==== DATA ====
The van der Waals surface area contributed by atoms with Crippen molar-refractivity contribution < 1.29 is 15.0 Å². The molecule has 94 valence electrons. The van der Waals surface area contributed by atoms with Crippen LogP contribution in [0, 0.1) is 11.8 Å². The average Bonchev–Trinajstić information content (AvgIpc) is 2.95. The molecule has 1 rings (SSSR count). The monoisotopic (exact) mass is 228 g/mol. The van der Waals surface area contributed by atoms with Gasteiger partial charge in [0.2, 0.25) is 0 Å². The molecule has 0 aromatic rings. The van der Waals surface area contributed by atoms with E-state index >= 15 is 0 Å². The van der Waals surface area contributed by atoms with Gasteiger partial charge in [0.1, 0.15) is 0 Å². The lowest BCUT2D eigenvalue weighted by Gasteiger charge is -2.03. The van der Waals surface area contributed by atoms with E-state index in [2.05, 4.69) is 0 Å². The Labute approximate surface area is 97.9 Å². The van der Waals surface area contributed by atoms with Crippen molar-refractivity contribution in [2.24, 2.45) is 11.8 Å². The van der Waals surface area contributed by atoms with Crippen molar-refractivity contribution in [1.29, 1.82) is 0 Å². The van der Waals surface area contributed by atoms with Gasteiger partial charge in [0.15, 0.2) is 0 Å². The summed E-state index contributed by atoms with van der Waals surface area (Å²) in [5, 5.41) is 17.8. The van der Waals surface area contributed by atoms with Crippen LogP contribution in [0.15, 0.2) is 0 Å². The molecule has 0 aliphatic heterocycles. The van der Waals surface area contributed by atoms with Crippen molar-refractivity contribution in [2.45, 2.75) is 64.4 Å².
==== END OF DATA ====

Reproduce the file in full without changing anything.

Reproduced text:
The van der Waals surface area contributed by atoms with Crippen molar-refractivity contribution < 1.29 is 15.0 Å². The molecule has 94 valence electrons. The van der Waals surface area contributed by atoms with Crippen LogP contribution in [0, 0.1) is 11.8 Å². The average Bonchev–Trinajstić information content (AvgIpc) is 2.95. The molecule has 1 rings (SSSR count). The monoisotopic (exact) mass is 228 g/mol. The van der Waals surface area contributed by atoms with Gasteiger partial charge in [0.2, 0.25) is 0 Å². The molecule has 0 aromatic rings. The van der Waals surface area contributed by atoms with E-state index >= 15 is 0 Å². The van der Waals surface area contributed by atoms with Gasteiger partial charge in [0.1, 0.15) is 0 Å². The lowest BCUT2D eigenvalue weighted by Gasteiger charge is -2.03. The van der Waals surface area contributed by atoms with E-state index in [2.05, 4.69) is 0 Å². The Labute approximate surface area is 97.9 Å². The van der Waals surface area contributed by atoms with Crippen molar-refractivity contribution in [2.24, 2.45) is 11.8 Å². The van der Waals surface area contributed by atoms with Crippen molar-refractivity contribution in [1.29, 1.82) is 0 Å². The van der Waals surface area contributed by atoms with Gasteiger partial charge in [0.15, 0.2) is 0 Å². The summed E-state index contributed by atoms with van der Waals surface area (Å²) in [5, 5.41) is 17.8. The van der Waals surface area contributed by atoms with Crippen LogP contribution in [0.15, 0.2) is 0 Å². The molecule has 0 aliphatic heterocycles. The van der Waals surface area contributed by atoms with Crippen molar-refractivity contribution in [2.45, 2.75) is 64.4 Å².